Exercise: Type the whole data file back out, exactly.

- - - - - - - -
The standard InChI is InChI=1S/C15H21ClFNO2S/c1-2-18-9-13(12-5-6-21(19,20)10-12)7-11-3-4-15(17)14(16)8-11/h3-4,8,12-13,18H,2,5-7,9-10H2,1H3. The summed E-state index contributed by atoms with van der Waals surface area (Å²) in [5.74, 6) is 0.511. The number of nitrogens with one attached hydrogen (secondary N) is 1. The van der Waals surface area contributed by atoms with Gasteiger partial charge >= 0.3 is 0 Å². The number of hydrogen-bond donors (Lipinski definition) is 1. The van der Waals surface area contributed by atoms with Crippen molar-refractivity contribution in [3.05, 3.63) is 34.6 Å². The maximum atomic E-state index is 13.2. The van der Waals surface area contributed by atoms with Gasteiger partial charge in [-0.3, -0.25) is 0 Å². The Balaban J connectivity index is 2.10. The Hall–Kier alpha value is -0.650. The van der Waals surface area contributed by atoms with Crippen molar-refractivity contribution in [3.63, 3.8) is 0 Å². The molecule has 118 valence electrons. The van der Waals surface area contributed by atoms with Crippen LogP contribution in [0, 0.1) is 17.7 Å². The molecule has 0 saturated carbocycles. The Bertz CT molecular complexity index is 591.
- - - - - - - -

The standard InChI is InChI=1S/C15H21ClFNO2S/c1-2-18-9-13(12-5-6-21(19,20)10-12)7-11-3-4-15(17)14(16)8-11/h3-4,8,12-13,18H,2,5-7,9-10H2,1H3. The summed E-state index contributed by atoms with van der Waals surface area (Å²) in [5.74, 6) is 0.511. The number of nitrogens with one attached hydrogen (secondary N) is 1. The van der Waals surface area contributed by atoms with Gasteiger partial charge >= 0.3 is 0 Å². The number of hydrogen-bond donors (Lipinski definition) is 1. The van der Waals surface area contributed by atoms with Crippen molar-refractivity contribution in [3.05, 3.63) is 34.6 Å². The maximum atomic E-state index is 13.2. The van der Waals surface area contributed by atoms with Gasteiger partial charge in [-0.3, -0.25) is 0 Å². The Balaban J connectivity index is 2.10. The Hall–Kier alpha value is -0.650. The van der Waals surface area contributed by atoms with Crippen molar-refractivity contribution in [3.63, 3.8) is 0 Å². The molecule has 118 valence electrons. The van der Waals surface area contributed by atoms with Crippen LogP contribution in [0, 0.1) is 17.7 Å². The molecule has 0 saturated carbocycles. The Bertz CT molecular complexity index is 591.